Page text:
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Nov. 27 Torts: Affirmative Defenses

Affirmative defenses are very helpful in torts because they are excellent defenses to negligence. We’ll first compare contributory and comparative negligence. Contributory negligence is a complete bar to recovery. In Butterfield v. Forrester, Forrester put a pole in the middle of the street and at the same time, Butterfield was riding on his horse recklessly. The court held that if a person acting with reasonable and ordinary care could have seen and avoided the obstruction, and if Butterfield was not acting so, the verdict should be for Forrest, which it was and Butterfield couldn’t recover. In McIntyre v. Ballentine, both were in an accident where McIntyre had been drinking and Ballentine was speeding. The court specifically overruled the state’s contributory negligence common law in favor of comparative negligence. It held that so long as P’s negligence is less than D’s, P may recover. P’s damages are to be reduced in proportion to the percentage of the total negligence attributable to P. In cases of multiple tortfeasors, P will be entitled to recover so long as P’s fault is less than the combined fault of all tortfeasors. There are two kinds of contributory negligence. The first is pure which means the award equals whatever percentage the defendant is at fault for. The second is modified which takes on two forms: a 50% rule and a 49% rule. In each rule, if the plaintiff’s negligence exceeds either 50% or 49% (depending on the jurisdiction you’re in), the plaintiff can’t recover.

The next affirmative defense is assumption of risk. Assumption of risk comes in two varieties: express and implied, but I’ll only deal with express assumption or risk here. A good example of express assumption of risk is Seigneur v. National Fitness Institute Inc. Seigneur went to the health club and signed a consent form that said the club wasn’t liable for any injury. She was, of course, injured and sued the club. The court held that an exculpatory clause is sufficient to insulate the party from his or her own negligence as long as its language clearly and specifically indicates the intent to release the defendant from liability for personal injury caused by the defendant’s negligence. For such a clause to be void it has to violate public policy or the defendant has to possess a decisive bargaining advantage over the customer.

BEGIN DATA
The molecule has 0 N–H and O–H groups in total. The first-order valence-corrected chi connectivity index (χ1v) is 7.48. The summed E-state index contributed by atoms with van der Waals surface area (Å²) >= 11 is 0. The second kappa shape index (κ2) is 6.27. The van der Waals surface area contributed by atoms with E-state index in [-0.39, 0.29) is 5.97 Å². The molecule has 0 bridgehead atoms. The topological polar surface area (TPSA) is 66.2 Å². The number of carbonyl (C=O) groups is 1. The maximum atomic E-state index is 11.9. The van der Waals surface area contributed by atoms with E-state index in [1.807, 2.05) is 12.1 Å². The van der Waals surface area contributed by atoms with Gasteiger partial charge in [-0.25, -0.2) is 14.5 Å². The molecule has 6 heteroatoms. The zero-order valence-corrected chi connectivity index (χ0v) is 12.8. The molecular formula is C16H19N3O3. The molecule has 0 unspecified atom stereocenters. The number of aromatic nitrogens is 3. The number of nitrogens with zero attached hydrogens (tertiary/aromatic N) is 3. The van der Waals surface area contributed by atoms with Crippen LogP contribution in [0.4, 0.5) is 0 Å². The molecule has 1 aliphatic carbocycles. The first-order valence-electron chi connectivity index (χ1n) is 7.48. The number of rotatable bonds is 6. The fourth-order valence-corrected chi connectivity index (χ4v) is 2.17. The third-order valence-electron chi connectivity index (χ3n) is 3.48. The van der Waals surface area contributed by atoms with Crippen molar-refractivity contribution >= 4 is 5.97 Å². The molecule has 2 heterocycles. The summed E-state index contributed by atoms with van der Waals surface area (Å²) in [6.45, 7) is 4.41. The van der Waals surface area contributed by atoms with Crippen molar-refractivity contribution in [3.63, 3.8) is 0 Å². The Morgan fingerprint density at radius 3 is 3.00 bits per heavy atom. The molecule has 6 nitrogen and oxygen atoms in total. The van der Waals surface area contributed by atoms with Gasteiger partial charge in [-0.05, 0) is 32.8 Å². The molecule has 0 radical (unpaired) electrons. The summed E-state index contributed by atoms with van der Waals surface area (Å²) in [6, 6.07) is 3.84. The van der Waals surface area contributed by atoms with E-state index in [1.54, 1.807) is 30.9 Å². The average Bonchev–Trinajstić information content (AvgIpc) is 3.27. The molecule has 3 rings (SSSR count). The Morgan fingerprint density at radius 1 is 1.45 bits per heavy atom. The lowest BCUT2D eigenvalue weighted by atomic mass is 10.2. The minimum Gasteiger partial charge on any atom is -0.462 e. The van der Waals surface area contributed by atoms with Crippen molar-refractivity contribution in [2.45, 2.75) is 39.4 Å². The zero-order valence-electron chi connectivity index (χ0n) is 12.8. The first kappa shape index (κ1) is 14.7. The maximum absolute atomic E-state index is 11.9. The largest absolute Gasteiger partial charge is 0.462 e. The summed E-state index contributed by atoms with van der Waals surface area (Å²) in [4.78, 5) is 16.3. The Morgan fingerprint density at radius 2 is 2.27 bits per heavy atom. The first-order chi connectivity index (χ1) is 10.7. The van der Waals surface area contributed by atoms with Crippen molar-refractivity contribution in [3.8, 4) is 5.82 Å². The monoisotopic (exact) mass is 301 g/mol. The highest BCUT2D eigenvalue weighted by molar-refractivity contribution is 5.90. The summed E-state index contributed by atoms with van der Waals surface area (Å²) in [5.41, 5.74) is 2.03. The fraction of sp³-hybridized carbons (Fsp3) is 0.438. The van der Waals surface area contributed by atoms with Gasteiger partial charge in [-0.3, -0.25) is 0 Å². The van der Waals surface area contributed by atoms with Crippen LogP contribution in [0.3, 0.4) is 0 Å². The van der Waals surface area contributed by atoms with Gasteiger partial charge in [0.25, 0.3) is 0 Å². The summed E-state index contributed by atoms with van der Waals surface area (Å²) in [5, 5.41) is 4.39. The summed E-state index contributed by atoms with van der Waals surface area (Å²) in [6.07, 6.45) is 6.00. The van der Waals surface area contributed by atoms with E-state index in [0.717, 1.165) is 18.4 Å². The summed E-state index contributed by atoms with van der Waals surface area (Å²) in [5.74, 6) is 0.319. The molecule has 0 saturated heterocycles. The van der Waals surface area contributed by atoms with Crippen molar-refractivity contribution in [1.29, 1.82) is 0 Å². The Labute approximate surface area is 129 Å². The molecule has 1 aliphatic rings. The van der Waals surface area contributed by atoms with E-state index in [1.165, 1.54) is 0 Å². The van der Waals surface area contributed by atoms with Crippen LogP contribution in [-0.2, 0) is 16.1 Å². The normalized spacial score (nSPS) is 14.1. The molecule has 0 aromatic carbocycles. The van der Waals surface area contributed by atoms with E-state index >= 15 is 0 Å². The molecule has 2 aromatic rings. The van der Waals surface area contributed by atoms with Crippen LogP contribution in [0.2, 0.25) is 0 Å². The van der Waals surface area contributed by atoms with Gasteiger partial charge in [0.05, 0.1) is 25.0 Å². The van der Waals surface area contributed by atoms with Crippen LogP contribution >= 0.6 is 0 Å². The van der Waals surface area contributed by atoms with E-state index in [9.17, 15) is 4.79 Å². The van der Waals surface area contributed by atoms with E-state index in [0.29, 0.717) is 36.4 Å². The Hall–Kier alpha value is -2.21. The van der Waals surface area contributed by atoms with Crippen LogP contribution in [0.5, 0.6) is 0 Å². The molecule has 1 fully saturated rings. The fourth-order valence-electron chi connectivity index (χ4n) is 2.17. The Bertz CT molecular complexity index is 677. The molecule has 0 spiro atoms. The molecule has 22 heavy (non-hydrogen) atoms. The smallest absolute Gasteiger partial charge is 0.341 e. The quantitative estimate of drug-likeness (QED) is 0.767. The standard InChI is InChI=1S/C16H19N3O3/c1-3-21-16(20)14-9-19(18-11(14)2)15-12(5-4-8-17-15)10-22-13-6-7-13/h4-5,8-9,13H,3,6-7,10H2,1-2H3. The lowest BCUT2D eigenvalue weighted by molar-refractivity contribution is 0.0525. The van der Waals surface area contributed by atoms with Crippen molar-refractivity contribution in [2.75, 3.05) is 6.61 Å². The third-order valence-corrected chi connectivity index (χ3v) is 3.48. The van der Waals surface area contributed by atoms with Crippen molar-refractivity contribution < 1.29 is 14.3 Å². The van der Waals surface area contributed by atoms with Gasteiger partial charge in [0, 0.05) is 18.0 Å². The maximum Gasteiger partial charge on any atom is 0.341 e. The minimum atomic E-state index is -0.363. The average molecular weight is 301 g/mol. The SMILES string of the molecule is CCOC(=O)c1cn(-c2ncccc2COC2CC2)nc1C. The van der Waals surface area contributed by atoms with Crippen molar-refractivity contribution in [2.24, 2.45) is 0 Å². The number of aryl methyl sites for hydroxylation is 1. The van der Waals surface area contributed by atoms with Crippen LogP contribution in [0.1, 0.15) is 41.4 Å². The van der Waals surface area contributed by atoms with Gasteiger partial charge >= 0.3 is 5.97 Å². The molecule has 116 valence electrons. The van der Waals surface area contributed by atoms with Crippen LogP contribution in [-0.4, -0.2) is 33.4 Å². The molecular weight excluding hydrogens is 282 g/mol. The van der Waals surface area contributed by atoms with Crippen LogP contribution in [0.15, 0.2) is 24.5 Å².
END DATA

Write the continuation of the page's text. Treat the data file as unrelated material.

November 27, 2006 - Posted by | Torts


  1. Um, I am about to take my torts I final, and our professor taught us that contributory negligence is no longer an absolute defense to negligence. furthermore, he taught us that once contributory negligence is found, in comparative negligence jurisdictions, the question then moves to: “How much at fault is plaintiff?” which may negate or lessen recovery for him/her. How accurate is this???

    Comment by Arose1313 | August 17, 2007 | Reply

  2. No matter, what, do what your professor says. As far as contributory negligence being an absolute defense, I believe it depends on the state. I know some states use contributory negligence (at least in some cases). And the part about the question is accurate. If the jury finds that the plaintiff is at fault, they have to determine how much fault to assign to the plaintiff and that will determine how much, if anything, the plaintiff can recover. That said, do what your professor says. He (or she) is the one grading you and just do whatever the professor told you. Good luck on your final.

    Comment by thesaint258 | August 17, 2007 | Reply

  3. Where do I find good material addressing the similarities & differences of the law of contract and tort? U.K. material is especially appreciated but any help will do.

    Comment by E Viano | August 31, 2007 | Reply

  4. I’m not sure where to find UK material specifically, but I imagine there are some law review articles on it. Go to a law library close to you and ask the librarians for help.

    Comment by thesaint258 | August 31, 2007 | Reply

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    Comment by arnlbido xpusq | September 11, 2008 | Reply

  6. […] Nov. 27 torts: affirmative defenses « first-year law review Affirmative defenses are very helpful in torts because they are excellent defenses to negligence. we’ll first compare contributory and comparative. […]

    Pingback by contract law affirmative defenses | Order Letters | November 22, 2014 | Reply

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